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# ______ ____ __ __ _____
# | __ | @ | \ | \ | || ___| (TM)
# | _____|.------. .-----. .-----. _ -. .-.------. | |\ || \| ||___ |
# | | | __ ||__ --'|__ --'| |\ Y /| _--__|_| |/ || || \_| |
# |__| |____|_||______||______||_| \_/ |_______/|____/ |__|\__||_____|
A tool to collect DNS records passively to aid Incident handling, Network
Security Monitoring (NSM) and general digital forensics.
PassiveDNS sniffs traffic from an interface or reads a pcap-file and outputs
the DNS-server answers to a log file. PassiveDNS can cache/aggregate duplicate
DNS answers in-memory, limiting the amount of data in the logfile without
losing the essense in the DNS answer.
Example output from version 1.0.0->Current in the log file (/var/log/passivedns.log):
#timestamp||dns-client ||dns-server||RR class||Query||Query Type||Answer||TTL||Count
PassiveDNS works on IPv4 and IPv6 traffic and parse DNS traffic over TCP and UDP.
** How can PassiveDNS be used: **
Typical usages:
1) Search for domain or IP history when working on an incident.
Company has malware talking to
At current time, the domain is resolving to say
You search your Flowdata and find the clients talking to that IP and
remidate. You look at the Flowdata, and you discover that the date
and time the clients first talked to that IP, and concludes that as
the time of infection...
But using PassiveDNS data, quering the domain, you get following history:
FirstSeen | LastSeen | TYPE | TTL | Query | Answer
2011-12-01 | 2011-12-11 | A | 60 | |
2011-12-11 | 2011-12-18 | A | 60 | |
2011-12-18 | 2012-01-14 | A | 60 | |
Going back and searching for in your Flowdata, you find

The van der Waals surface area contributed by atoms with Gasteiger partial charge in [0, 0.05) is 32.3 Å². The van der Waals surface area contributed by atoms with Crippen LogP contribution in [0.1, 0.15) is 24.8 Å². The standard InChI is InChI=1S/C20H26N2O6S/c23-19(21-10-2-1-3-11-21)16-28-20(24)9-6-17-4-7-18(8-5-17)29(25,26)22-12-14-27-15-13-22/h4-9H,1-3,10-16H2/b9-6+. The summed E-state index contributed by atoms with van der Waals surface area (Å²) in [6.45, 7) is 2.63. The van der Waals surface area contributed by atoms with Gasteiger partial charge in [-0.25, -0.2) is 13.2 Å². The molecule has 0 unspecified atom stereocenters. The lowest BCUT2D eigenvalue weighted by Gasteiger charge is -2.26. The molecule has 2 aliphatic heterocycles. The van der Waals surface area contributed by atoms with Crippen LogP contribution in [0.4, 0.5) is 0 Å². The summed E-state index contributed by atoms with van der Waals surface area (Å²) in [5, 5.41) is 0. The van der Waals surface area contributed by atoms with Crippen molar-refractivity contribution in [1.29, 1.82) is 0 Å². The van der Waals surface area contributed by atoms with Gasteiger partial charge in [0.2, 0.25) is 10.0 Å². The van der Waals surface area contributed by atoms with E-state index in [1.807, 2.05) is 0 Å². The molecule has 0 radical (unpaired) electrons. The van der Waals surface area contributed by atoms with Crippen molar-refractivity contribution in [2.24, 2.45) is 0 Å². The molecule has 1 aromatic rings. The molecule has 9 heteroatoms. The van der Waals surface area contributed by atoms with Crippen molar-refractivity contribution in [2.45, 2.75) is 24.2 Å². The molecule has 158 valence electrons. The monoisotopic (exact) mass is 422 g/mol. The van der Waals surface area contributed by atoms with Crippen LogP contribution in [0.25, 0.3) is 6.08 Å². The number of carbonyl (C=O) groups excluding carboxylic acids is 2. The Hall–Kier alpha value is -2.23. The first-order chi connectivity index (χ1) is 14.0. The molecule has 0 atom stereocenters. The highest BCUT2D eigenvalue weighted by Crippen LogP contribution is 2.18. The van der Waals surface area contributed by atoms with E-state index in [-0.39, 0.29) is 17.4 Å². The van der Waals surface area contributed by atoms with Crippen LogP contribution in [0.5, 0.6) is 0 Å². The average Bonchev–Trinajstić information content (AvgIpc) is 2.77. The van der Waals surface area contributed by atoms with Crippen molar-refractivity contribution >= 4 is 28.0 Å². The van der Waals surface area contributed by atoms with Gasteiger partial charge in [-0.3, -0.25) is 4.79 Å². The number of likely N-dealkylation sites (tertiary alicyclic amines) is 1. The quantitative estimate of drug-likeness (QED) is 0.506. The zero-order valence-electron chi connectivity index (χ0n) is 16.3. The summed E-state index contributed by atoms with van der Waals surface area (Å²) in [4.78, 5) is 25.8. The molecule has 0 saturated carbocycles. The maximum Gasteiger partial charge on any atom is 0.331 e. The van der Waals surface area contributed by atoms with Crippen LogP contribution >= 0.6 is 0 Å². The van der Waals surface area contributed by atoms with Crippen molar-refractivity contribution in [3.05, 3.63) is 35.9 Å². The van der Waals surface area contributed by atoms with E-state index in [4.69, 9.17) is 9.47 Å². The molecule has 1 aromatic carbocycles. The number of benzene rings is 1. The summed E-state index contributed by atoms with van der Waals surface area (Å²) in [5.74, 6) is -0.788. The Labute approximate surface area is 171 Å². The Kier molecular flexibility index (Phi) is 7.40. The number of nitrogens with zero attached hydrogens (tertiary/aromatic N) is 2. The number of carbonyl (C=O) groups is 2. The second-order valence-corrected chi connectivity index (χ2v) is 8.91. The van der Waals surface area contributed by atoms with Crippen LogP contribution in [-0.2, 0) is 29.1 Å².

traffic back to the FirstSeen data, and you also see more clients
initially infected (so you did not manage to remidate/check out all your
clients in the first run by just looking at IP Doing
forensics on the the clients you missed in the first run, reveals that
they have downloaded a different malware and deleted the initial one,
that beeing the reason you did not see flows from them to
The new malware gives you new domains and IPs to go look for...
2) Say you have an indication of malicious C&C traffic going to an IP on
port 80. The domain used by the alleged malware is supposed to be Searching you Flowdata, reveals lots of clients
talking to that IP, and you might think that the whole company is p0wned.
A quick search in your PassiveDNS DB shows you that the IP in question is
also hosting 300 + websites and you might even spot a website hosted on
that IP that you are familiar with and that you know lots of people in the
company would legit visit daily.
Searching your PassiveDNS DB gives you no hits for the domain in question,
hopefully meaning that you dont have that malware talking to that domain
in your network.
3) You know that * are often used in malware and the
subdomains change randomly. Many have rules for such domains in their
IDS/IPS, sucking up unnecessary juice from the systems. Having a script
pre-loaded with a list of regexp of domains and subdomains to watch for
and giving you an alert when they hit will give you much better detection
on threat based on domains.
You can also do a whois for all new top domains seen, correlate the whois
info with a list of know bad info, such as the name of the person or
company that has registered the domain, telephone/fax numbers, address
and so on, ending up with a score that might be high enough for triggering
an alert to you :)
Questions, suggestions, sugar or flame is always welcome :)
I hope PassiveDNS gives you a new tool to fight malware and its herders...
(c)2011-2015 - Edward Bjarte Fjellskål